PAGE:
Technology: Can reasonable and nondiscriminatory licensing terms follow a purchased patent?

The industry is divided on RAND terms’ ability to travel

In the modern world of computing and telecommunications, the process of creating standards serves an important role. Standards serve to define precise specifications for components associated with a particular technology, thus facilitating interoperability among components which are covered by the technology. Standard-setting organizations (SSOs), which are responsible for adopting standards for a particular industry, play an important role in governing patent ownership rights that are applicable to standards adopted by the SSO.

Typically, an SSO requires the owner of a patent which is essential to a particular standard (known as a standard essential patents or SEP) to license the patented technologies on reasonable and nondiscriminatory (RAND) terms, or on fair, reasonable and nondiscriminatory (FRAND) terms, when the owner participates in activities associated with adopting the standard. Companies making products meeting these standards can then rely on the availability of licenses to these patents on commercially reasonable terms.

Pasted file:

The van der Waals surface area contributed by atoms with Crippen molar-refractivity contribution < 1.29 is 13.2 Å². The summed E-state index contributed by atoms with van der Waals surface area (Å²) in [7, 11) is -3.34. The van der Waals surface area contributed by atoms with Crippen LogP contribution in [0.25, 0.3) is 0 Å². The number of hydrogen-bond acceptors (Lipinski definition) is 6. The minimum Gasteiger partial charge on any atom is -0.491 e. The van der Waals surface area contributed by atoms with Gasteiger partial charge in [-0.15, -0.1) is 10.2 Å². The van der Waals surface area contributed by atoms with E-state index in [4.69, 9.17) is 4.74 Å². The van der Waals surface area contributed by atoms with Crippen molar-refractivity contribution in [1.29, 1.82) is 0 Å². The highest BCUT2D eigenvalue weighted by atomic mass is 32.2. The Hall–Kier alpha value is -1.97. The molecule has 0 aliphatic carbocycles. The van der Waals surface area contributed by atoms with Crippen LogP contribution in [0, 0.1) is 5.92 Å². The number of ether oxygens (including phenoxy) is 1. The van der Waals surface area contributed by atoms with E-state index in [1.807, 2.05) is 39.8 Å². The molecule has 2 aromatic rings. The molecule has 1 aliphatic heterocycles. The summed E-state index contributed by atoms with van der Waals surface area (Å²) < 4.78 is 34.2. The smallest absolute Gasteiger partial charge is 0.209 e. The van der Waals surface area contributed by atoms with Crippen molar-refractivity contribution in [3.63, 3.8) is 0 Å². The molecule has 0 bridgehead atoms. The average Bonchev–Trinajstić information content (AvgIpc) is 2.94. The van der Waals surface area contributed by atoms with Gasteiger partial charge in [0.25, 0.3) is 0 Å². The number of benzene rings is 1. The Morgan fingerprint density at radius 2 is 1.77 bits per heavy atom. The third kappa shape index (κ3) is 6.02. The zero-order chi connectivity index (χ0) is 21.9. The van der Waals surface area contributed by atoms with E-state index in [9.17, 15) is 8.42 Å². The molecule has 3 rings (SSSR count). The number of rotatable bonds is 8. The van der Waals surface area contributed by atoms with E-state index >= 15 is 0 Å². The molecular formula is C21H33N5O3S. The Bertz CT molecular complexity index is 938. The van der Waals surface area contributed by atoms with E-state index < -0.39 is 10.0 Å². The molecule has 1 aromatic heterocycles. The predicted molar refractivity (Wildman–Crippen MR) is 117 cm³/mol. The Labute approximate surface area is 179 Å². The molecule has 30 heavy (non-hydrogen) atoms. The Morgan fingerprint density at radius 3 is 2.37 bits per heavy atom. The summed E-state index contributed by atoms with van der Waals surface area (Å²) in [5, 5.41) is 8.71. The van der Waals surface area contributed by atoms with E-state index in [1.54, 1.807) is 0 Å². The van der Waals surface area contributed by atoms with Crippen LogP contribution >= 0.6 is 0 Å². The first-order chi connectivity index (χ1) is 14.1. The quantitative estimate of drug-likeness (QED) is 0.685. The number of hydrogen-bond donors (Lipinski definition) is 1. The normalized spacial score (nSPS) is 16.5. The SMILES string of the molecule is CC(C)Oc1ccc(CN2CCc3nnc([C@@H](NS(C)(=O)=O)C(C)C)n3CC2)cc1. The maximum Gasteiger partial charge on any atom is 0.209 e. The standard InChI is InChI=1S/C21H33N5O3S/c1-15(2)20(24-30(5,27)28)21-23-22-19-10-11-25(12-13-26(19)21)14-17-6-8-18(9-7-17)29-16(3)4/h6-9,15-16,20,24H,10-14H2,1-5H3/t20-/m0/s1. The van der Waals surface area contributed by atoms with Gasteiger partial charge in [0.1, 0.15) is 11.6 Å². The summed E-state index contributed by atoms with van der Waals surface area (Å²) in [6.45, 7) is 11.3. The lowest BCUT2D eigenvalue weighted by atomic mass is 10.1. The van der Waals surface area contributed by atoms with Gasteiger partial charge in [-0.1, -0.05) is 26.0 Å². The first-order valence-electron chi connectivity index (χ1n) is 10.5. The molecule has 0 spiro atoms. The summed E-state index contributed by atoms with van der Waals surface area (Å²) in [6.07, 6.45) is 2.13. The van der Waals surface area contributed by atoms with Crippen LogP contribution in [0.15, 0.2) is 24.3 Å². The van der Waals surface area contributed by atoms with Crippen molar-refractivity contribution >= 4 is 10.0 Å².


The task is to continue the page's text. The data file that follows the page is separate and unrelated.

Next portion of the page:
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Seth Ostrow

Seth Ostrow is a founder and managing partner of the law firm of Ostrow Kaufman LLP, a patent boutique based in NY which specializes in...

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